The Main Ecological Regions of California

In contrast to other parts of North America --- The Arctic Tundra, the Great Plains, the Prairie Lands, the Eastern Woodlands, etc. --- California is a rather small region with extraordinary geographical diversity. The combination of an ocean coastline, coastal mountains of moderate elevations, interior valleys, the great Sierra Nevada and Cascade Mountains, and both high and low deserts, provided diverse habitats for a multitude of flora and fauna. Contrast, for instance, the habitats provides by the Salinas Valley, along the central coastline, and the Coachella Valley, in the southern interior. The Salinas River runs into the Pacific Ocean at Monterey Bay; the Valley floor is dark colored soil enriched by long-term decomposition of plant materials; hillsides are covered with grasses and oaks; the climate is moderate in temperature and higher in moisture content and retention. In the Coachella Valley, we find sandy desert terrain; surface waters percolate into underground aquifers and move toward the Salton Sea, which has no outlet; plantlife is sparce, though the trained eye will see mesquites, agaves, creosote, and various seed-bearing plants; the climate is very hot and dry to an extreme. By no surprise, the kinds of animals we will see in these two valleys are very different from each other.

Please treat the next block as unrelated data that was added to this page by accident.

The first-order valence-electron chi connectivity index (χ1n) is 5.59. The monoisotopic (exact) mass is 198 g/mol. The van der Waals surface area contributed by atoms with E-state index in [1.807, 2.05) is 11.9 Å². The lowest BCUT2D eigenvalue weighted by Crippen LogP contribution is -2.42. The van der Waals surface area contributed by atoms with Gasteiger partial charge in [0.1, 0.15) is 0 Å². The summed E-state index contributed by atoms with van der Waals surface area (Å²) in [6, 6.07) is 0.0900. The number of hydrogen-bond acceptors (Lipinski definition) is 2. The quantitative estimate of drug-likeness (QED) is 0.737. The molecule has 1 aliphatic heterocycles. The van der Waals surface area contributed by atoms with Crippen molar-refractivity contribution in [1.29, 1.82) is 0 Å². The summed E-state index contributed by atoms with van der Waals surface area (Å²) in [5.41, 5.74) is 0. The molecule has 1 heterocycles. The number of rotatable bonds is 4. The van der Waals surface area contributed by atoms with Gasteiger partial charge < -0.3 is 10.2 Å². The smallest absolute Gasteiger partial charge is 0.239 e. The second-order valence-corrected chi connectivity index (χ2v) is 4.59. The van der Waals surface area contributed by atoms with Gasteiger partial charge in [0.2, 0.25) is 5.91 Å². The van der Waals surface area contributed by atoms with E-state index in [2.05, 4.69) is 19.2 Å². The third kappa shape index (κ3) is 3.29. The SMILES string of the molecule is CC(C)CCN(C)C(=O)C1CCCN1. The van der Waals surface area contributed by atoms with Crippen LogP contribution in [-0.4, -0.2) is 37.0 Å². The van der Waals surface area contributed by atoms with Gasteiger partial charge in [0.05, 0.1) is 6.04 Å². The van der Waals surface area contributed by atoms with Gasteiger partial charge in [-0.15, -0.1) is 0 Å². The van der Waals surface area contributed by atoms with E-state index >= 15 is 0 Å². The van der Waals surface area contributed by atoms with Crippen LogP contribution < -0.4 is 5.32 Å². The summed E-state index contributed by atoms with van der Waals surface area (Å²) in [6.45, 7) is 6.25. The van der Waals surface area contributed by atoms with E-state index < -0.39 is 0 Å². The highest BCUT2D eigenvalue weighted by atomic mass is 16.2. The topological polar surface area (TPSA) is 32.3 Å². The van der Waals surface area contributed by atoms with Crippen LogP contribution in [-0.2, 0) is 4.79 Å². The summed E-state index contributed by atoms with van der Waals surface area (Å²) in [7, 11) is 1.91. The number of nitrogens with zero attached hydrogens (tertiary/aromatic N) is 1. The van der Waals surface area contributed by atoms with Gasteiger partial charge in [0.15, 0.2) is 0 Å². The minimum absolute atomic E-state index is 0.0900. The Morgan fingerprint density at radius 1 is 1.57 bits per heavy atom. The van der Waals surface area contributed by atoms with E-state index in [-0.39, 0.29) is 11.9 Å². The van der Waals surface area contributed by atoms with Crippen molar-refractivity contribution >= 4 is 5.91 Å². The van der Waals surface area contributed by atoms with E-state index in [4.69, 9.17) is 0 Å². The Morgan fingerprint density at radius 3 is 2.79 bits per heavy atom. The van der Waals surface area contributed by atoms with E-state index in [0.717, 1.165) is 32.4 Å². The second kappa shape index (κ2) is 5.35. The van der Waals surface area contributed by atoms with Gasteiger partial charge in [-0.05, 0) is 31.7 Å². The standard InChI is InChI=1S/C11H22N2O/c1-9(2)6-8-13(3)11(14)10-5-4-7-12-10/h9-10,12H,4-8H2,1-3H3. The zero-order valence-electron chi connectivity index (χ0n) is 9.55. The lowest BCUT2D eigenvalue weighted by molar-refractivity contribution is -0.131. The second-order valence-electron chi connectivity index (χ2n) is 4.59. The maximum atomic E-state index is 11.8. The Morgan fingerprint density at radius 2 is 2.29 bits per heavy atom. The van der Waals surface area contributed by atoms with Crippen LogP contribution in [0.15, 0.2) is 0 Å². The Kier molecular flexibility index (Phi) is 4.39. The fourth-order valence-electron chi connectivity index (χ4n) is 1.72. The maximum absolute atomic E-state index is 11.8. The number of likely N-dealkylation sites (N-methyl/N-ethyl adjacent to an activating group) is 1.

The ways in which plant and animal communities co-inhabit geographically distinct environments are studied in ecology. The principal strategy in ecology is recognition that everything is interdependent. Each element of an environment has need for nourishment and appropriates other elements of the environment for its growth and survival. In exchange, every element of an environment contributes something back to the interdependent complex. For example, mice appropriate and consume a wide variety of plant materials; but mice also provide food for snakes and hawks. [See Links to Ecology, The California Environmental Resources Evaluation System - CERES, or The Evergreen Foundation, in Canada.]

Another way of recognizing California's diversity, then, is to examine its geographically distinct regions from the point of view of ecology. This is, of course, an impossibly complicated task; the whole state could be divided into innumerable micro-ecological niches. Even along the Pacific Coast, where there is general similarity from north to south, there are quite different ecosystems to be observed, offering different species of flora and fauna to be studied. In this overview of California, we offer only six ecologically distinct regions, though two of these are subdivided.

What makes these ecological regions interesting to a study of California's Native people is that early humans entered into the natural balance of flora and fauna cooperatively. Thus, as human lifeways developed, they acquired distinctive characteristics that bear important relations to the ecological niches in which they lived. The intimate relationship between culture and ecology, indeed, must have kept people focused on their traditional homelands and inhibited most tendencies toward expansion. In California, life became so environmentally focused that many more than one hundred different tibes and tribelets were well established by the 18th Century, when Europeans first began to explore the region.